Don’t “S”kimp on the “S”

Don’t “S”kimp on the “S”

Research is Showing Support for Sulfur!

With the 2017 wheat harvest long in the books, we now have time to roll up the data and crunch the numbers.  There was an interesting conversation sparked last week at our office between Rob, Mike and myself.  The discussion began with a couple of questions about what was observed in the OCCC spring cereal trials.  In many cases in Hard Red wheat, there often seems to be a see-saw dynamic in the relationship of Yield and Protein.  Historically, as a generalization, we have seen many times where the highest yielding fields produce grain with lower protein scores, and the lower yielding fields produce grain with higher protein scores.  Obviously, farmers are striving to create the highest of each.  There are three scenarios this year that have lead us know Sulpher is very important in high yield wheat.

The first scenario was that of the Palmerston OCCC trials.  Our initial question was “What was the average gain in yield for including fungicides in the managed trials in Hard Red Spring Wheat?”  Reply: “The managed areas had 6-10 bu higher yield, or sometimes more.”  Next Question: “How much did the protein score drop given the extra yield?”  Reply: “Actually, no drop in protein range or average.”  And there were some yields in excess of 90 bu/ac.  Interesting.  With this in mind, we looked at the fertilizer approach used in this field.  A six year old soil test revealed strong soil test values for P, and healthy levels of OM and K.  Starter broadcast 40N and 12.5S (MESZ) pre-plant incorporated May 10.  Followed by liquid Topdress Application with streamer nozzles 90N and 10S Jun 13 (approximately GS Z30-31).  A very aggressive fertilizer approach lead to strong yields and many protein scores well over 12.0%.

The second scenario involved some independent agronomic research that we supported that involved some replicated small plot evaluation of nine different fertility approaches in a Hard Red Winter Wheat field.  In this case, we learned many things.  As expected, the least aggressive approach was the least productive.  A single application of 80N and 8S at green-up only produced 96.0bu/ac and 8.2% protein.  Better yield than originally expected, but still not acceptable given low protein.  At the opposite end of the scale, the most aggressive approach was most productive.  The multi-pronged approach with 80N and 8S at green-up, plus 80N and 11S at flag leaf (AMIDAS), plus a foliar fertilizer added to T3 spray produced 115.1bu/ac yield and 10.9% protein.  Much better!  A clear statistical trend in the data supporting the use of S to create strong yields, and strong protein.  Only a single year of data, but we do plan to repeat.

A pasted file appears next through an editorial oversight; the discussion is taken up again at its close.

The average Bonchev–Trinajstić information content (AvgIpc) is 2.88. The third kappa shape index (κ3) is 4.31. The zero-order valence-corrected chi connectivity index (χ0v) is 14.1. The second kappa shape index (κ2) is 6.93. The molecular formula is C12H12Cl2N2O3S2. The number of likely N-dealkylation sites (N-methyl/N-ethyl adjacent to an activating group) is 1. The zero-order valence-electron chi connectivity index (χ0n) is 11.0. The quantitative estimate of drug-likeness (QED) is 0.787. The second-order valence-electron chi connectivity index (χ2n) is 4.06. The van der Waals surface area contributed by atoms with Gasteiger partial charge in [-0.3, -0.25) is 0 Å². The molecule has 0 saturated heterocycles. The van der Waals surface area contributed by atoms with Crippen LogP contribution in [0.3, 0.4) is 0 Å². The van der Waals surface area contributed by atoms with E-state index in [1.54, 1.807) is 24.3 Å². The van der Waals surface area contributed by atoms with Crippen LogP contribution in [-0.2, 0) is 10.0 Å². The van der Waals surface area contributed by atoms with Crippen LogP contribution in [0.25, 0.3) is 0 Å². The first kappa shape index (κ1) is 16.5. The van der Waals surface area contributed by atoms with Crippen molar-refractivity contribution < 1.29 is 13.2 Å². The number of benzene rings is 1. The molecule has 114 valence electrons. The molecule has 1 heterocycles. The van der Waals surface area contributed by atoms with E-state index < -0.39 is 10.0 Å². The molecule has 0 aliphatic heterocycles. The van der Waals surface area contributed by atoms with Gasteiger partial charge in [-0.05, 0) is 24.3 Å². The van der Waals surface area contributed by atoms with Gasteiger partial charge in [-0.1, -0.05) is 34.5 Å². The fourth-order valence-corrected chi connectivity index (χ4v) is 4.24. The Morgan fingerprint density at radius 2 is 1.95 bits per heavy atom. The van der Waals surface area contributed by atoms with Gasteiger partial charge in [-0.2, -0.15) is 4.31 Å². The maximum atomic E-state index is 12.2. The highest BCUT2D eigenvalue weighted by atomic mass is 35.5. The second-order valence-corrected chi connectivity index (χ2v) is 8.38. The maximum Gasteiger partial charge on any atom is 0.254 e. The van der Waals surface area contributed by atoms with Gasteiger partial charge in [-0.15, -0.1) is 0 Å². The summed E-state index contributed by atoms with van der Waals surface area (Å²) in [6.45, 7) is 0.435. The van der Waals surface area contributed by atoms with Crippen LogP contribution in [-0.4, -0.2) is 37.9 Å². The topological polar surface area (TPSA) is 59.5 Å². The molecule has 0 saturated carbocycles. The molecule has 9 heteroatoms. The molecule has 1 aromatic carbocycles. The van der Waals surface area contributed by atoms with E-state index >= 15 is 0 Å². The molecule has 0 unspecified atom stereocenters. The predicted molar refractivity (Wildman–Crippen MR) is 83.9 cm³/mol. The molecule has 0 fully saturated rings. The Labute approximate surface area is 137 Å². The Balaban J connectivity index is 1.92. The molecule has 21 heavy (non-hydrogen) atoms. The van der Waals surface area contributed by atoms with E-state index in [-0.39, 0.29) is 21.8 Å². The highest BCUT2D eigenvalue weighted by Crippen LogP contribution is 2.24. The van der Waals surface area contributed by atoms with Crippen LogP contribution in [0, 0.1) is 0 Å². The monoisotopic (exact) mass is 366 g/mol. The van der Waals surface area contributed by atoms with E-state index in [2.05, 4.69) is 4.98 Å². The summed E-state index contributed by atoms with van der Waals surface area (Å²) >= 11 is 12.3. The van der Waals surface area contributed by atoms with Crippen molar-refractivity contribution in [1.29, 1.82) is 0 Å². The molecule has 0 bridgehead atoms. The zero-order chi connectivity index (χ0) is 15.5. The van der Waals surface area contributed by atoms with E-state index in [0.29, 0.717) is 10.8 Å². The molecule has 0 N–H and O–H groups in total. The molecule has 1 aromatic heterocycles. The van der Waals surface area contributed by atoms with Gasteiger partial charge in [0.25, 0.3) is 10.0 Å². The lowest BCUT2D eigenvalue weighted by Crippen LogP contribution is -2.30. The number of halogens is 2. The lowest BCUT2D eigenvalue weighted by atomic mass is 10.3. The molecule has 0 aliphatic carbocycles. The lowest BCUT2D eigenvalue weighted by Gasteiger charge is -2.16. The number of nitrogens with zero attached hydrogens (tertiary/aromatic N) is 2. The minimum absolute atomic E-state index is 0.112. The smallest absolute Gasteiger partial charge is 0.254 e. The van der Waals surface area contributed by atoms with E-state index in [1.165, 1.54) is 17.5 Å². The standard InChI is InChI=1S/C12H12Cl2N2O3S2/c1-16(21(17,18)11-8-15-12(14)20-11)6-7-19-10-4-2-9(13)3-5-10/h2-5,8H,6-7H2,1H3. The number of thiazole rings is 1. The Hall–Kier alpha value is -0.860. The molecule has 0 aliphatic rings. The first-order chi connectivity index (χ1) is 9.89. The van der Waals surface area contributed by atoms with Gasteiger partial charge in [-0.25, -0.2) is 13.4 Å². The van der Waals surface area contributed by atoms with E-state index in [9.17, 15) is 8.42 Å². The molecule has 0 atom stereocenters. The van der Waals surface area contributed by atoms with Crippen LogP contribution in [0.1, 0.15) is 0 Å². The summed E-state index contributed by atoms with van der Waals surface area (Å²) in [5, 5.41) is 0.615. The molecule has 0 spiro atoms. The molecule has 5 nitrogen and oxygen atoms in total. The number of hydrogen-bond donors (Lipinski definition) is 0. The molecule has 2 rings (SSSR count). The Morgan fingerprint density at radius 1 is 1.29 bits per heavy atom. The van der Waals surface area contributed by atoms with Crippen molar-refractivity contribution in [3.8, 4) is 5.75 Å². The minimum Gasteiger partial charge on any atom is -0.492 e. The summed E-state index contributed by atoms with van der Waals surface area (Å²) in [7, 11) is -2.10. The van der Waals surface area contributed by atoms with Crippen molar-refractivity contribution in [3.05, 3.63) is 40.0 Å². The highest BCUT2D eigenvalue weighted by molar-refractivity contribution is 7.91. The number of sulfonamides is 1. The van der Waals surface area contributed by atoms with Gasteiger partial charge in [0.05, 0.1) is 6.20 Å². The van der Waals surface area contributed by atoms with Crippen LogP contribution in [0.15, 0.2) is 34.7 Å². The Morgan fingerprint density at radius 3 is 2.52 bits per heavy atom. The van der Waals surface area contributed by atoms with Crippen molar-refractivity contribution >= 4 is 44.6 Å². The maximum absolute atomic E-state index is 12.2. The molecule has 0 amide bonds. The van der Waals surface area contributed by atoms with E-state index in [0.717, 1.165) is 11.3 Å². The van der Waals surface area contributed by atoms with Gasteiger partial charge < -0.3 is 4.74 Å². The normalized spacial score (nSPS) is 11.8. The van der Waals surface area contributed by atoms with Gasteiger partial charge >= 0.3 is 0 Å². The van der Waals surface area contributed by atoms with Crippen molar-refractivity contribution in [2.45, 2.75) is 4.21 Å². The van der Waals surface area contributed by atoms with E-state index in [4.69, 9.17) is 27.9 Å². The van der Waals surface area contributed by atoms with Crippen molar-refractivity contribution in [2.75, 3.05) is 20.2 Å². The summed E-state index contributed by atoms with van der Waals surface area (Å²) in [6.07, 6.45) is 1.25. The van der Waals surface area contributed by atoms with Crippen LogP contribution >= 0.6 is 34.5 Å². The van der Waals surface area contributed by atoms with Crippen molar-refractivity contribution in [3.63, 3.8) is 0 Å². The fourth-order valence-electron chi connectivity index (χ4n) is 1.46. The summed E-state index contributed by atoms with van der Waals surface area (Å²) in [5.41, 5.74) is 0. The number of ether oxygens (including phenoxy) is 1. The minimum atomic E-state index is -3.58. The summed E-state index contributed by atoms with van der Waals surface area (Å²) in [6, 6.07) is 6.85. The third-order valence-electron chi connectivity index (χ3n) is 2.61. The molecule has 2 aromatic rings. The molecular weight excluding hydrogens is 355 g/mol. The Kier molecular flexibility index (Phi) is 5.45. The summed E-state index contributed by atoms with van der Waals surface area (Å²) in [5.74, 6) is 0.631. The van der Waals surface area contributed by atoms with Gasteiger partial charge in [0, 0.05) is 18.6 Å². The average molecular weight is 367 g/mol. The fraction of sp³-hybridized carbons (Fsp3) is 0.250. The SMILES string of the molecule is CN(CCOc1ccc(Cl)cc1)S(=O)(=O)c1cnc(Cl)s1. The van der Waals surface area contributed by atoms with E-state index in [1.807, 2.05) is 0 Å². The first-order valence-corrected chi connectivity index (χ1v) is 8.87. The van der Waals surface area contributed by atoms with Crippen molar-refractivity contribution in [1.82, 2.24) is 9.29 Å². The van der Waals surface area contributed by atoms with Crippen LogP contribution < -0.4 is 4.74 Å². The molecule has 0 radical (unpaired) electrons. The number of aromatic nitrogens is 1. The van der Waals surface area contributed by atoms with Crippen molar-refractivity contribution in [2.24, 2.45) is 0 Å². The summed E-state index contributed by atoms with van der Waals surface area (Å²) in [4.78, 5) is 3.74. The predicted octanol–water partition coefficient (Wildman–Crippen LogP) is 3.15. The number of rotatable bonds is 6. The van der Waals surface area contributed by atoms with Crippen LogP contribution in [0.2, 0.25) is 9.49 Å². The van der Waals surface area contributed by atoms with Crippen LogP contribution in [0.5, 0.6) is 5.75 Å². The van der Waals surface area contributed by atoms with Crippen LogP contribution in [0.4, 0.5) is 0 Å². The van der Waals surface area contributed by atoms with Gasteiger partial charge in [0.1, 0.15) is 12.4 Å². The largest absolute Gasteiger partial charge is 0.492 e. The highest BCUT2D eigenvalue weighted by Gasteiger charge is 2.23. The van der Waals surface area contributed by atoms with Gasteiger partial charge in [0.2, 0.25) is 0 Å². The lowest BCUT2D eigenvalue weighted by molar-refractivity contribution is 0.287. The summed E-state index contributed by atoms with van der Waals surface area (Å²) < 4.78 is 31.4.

The third was observed through watching the Real Wheat Growers episode where the grower produced more than 150bu/ac on a large farm!  Very Impressive!  It was mentioned that this crop received a very heavy dose of fertilizer at the “boot stage”.  The product used was AMIDAS which provides N and S, and although I am not certain that the total values applied were provided, I would guess given the description that it was greater than 150N and 20S net total.  Given that this was a soft red wheat crop, there was not a report of a test done on protein.

It has to make economic sense also, be sure to do the math on the change you plan to make.  We have certainly seen many examples when additional investment of $20-30 per acre in fertilizer can return much more than that in yield or protein premiums, or both.

We intend to play around with a few strategies and evaluate the response to Sulpher in some wheat crops again in 2018.  But for now, as you pencil out your fertility plans for your wheat crop in 2018 please pay attention to Sulpher in conjunction with your Nitrogen.  Based on the above observations – In cash crop scenario, the absence of manure or other amendments, I feel there is good value in applying minimum of 20S in SRW and HRS, and 30S in HRW.  It may be valuable to go even higher than this, but try a few strips first to learn how your crop reacts.  It is exciting to see the responses that a wheat crop will give!

“S”plit application, and “S”ulpher are certainly two key areas for focus when you build your 2018 wheat fertility plan.

About the Author

Tim Meulensteen is a CCA-ON certified Agronomist with C&M Seeds. He lives with his young family at their small mixed farm in Perth County. Tim has enjoyed working in the crop inputs industry since 2001. He obtained his Bachelor of Commerce degree in Agriculture Business in 2004 at University of Guelph.